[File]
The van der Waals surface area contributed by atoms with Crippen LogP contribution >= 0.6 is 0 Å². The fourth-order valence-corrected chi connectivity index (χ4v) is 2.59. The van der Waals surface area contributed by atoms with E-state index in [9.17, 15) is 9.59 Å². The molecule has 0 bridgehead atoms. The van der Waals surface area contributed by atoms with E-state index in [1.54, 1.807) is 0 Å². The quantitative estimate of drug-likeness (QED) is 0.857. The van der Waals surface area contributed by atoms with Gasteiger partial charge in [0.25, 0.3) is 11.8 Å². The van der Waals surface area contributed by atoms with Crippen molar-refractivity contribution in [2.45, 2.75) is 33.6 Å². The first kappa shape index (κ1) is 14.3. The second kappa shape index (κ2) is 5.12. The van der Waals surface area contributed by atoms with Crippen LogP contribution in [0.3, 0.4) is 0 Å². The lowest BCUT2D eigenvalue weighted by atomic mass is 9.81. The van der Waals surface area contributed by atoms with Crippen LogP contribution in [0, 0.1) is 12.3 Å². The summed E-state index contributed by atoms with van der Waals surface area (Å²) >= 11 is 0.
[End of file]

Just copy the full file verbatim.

The van der Waals surface area contributed by atoms with Crippen LogP contribution >= 0.6 is 0 Å². The fourth-order valence-corrected chi connectivity index (χ4v) is 2.59. The van der Waals surface area contributed by atoms with E-state index in [9.17, 15) is 9.59 Å². The molecule has 0 bridgehead atoms. The van der Waals surface area contributed by atoms with E-state index in [1.54, 1.807) is 0 Å². The quantitative estimate of drug-likeness (QED) is 0.857. The van der Waals surface area contributed by atoms with Gasteiger partial charge in [0.25, 0.3) is 11.8 Å². The van der Waals surface area contributed by atoms with Crippen molar-refractivity contribution in [2.45, 2.75) is 33.6 Å². The first kappa shape index (κ1) is 14.3. The second kappa shape index (κ2) is 5.12. The van der Waals surface area contributed by atoms with Crippen LogP contribution in [0.3, 0.4) is 0 Å². The lowest BCUT2D eigenvalue weighted by atomic mass is 9.81. The van der Waals surface area contributed by atoms with Crippen LogP contribution in [0, 0.1) is 12.3 Å². The summed E-state index contributed by atoms with van der Waals surface area (Å²) >= 11 is 0.